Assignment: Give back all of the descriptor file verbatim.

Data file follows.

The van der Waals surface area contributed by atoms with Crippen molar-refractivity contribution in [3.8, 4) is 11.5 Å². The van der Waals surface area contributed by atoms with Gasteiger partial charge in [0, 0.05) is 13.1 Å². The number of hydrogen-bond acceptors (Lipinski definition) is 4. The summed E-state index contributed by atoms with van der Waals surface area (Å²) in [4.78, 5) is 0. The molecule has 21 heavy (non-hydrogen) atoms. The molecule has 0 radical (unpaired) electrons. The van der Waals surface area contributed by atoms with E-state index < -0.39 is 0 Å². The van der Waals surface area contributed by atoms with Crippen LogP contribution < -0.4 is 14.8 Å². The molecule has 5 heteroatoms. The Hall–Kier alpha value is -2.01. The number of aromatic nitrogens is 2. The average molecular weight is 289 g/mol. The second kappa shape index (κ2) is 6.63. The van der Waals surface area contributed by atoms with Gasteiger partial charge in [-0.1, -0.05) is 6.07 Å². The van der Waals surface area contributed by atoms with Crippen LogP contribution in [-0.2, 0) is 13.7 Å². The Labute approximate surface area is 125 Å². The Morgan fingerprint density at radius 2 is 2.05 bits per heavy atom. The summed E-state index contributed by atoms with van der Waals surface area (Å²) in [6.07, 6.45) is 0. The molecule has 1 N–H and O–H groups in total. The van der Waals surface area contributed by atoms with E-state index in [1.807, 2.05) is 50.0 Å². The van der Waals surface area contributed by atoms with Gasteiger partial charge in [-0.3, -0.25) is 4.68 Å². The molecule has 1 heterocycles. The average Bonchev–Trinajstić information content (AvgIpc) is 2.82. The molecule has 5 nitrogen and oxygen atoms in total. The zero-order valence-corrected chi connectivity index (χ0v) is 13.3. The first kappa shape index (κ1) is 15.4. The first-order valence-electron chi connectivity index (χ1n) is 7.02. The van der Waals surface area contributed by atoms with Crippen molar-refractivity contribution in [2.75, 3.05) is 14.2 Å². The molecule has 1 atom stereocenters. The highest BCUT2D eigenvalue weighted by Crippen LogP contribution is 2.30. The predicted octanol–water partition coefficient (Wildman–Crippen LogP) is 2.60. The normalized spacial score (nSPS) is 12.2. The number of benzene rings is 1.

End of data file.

The van der Waals surface area contributed by atoms with Crippen molar-refractivity contribution in [3.8, 4) is 11.5 Å². The van der Waals surface area contributed by atoms with Gasteiger partial charge in [0, 0.05) is 13.1 Å². The number of hydrogen-bond acceptors (Lipinski definition) is 4. The summed E-state index contributed by atoms with van der Waals surface area (Å²) in [4.78, 5) is 0. The molecule has 21 heavy (non-hydrogen) atoms. The molecule has 0 radical (unpaired) electrons. The van der Waals surface area contributed by atoms with E-state index < -0.39 is 0 Å². The van der Waals surface area contributed by atoms with Crippen LogP contribution < -0.4 is 14.8 Å². The molecule has 5 heteroatoms. The Hall–Kier alpha value is -2.01. The number of aromatic nitrogens is 2. The average molecular weight is 289 g/mol. The second kappa shape index (κ2) is 6.63. The van der Waals surface area contributed by atoms with Gasteiger partial charge in [-0.1, -0.05) is 6.07 Å². The van der Waals surface area contributed by atoms with Crippen LogP contribution in [-0.2, 0) is 13.7 Å². The Labute approximate surface area is 125 Å². The Morgan fingerprint density at radius 2 is 2.05 bits per heavy atom. The summed E-state index contributed by atoms with van der Waals surface area (Å²) in [6.07, 6.45) is 0. The molecule has 1 N–H and O–H groups in total. The van der Waals surface area contributed by atoms with E-state index in [1.807, 2.05) is 50.0 Å². The van der Waals surface area contributed by atoms with Gasteiger partial charge in [-0.3, -0.25) is 4.68 Å². The molecule has 1 heterocycles. The average Bonchev–Trinajstić information content (AvgIpc) is 2.82. The molecule has 5 nitrogen and oxygen atoms in total. The zero-order valence-corrected chi connectivity index (χ0v) is 13.3. The first kappa shape index (κ1) is 15.4. The first-order valence-electron chi connectivity index (χ1n) is 7.02. The van der Waals surface area contributed by atoms with Crippen molar-refractivity contribution in [2.75, 3.05) is 14.2 Å². The molecule has 1 atom stereocenters. The highest BCUT2D eigenvalue weighted by Crippen LogP contribution is 2.30. The predicted octanol–water partition coefficient (Wildman–Crippen LogP) is 2.60. The normalized spacial score (nSPS) is 12.2. The number of benzene rings is 1.